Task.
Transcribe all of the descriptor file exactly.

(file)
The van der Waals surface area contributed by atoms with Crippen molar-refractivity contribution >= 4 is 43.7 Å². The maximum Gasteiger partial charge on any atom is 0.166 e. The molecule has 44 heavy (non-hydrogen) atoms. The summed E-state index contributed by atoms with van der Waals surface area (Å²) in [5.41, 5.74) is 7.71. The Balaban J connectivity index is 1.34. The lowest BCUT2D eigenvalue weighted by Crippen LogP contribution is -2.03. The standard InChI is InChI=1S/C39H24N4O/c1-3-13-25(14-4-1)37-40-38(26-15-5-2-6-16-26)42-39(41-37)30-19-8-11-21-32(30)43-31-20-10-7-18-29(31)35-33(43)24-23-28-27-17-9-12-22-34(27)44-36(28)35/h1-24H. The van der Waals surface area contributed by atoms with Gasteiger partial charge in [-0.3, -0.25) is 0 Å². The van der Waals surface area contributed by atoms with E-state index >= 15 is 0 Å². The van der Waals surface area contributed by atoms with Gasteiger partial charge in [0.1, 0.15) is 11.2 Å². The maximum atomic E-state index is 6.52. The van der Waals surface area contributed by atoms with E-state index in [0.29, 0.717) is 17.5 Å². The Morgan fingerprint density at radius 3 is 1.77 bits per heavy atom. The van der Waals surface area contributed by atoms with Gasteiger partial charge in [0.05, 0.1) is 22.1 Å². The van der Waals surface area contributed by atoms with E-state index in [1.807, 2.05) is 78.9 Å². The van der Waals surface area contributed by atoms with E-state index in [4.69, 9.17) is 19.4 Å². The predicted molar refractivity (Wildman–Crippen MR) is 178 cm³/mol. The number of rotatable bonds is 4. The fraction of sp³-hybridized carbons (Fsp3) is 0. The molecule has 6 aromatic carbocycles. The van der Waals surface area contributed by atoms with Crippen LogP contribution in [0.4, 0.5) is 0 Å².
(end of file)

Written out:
The van der Waals surface area contributed by atoms with Crippen molar-refractivity contribution >= 4 is 43.7 Å². The maximum Gasteiger partial charge on any atom is 0.166 e. The molecule has 44 heavy (non-hydrogen) atoms. The summed E-state index contributed by atoms with van der Waals surface area (Å²) in [5.41, 5.74) is 7.71. The Balaban J connectivity index is 1.34. The lowest BCUT2D eigenvalue weighted by Crippen LogP contribution is -2.03. The standard InChI is InChI=1S/C39H24N4O/c1-3-13-25(14-4-1)37-40-38(26-15-5-2-6-16-26)42-39(41-37)30-19-8-11-21-32(30)43-31-20-10-7-18-29(31)35-33(43)24-23-28-27-17-9-12-22-34(27)44-36(28)35/h1-24H. The van der Waals surface area contributed by atoms with Gasteiger partial charge in [-0.3, -0.25) is 0 Å². The van der Waals surface area contributed by atoms with E-state index >= 15 is 0 Å². The van der Waals surface area contributed by atoms with Gasteiger partial charge in [0.1, 0.15) is 11.2 Å². The maximum atomic E-state index is 6.52. The van der Waals surface area contributed by atoms with E-state index in [0.29, 0.717) is 17.5 Å². The Morgan fingerprint density at radius 3 is 1.77 bits per heavy atom. The van der Waals surface area contributed by atoms with Gasteiger partial charge in [0.05, 0.1) is 22.1 Å². The van der Waals surface area contributed by atoms with E-state index in [1.807, 2.05) is 78.9 Å². The van der Waals surface area contributed by atoms with E-state index in [4.69, 9.17) is 19.4 Å². The predicted molar refractivity (Wildman–Crippen MR) is 178 cm³/mol. The number of rotatable bonds is 4. The fraction of sp³-hybridized carbons (Fsp3) is 0. The molecule has 6 aromatic carbocycles. The van der Waals surface area contributed by atoms with Crippen LogP contribution in [0.4, 0.5) is 0 Å².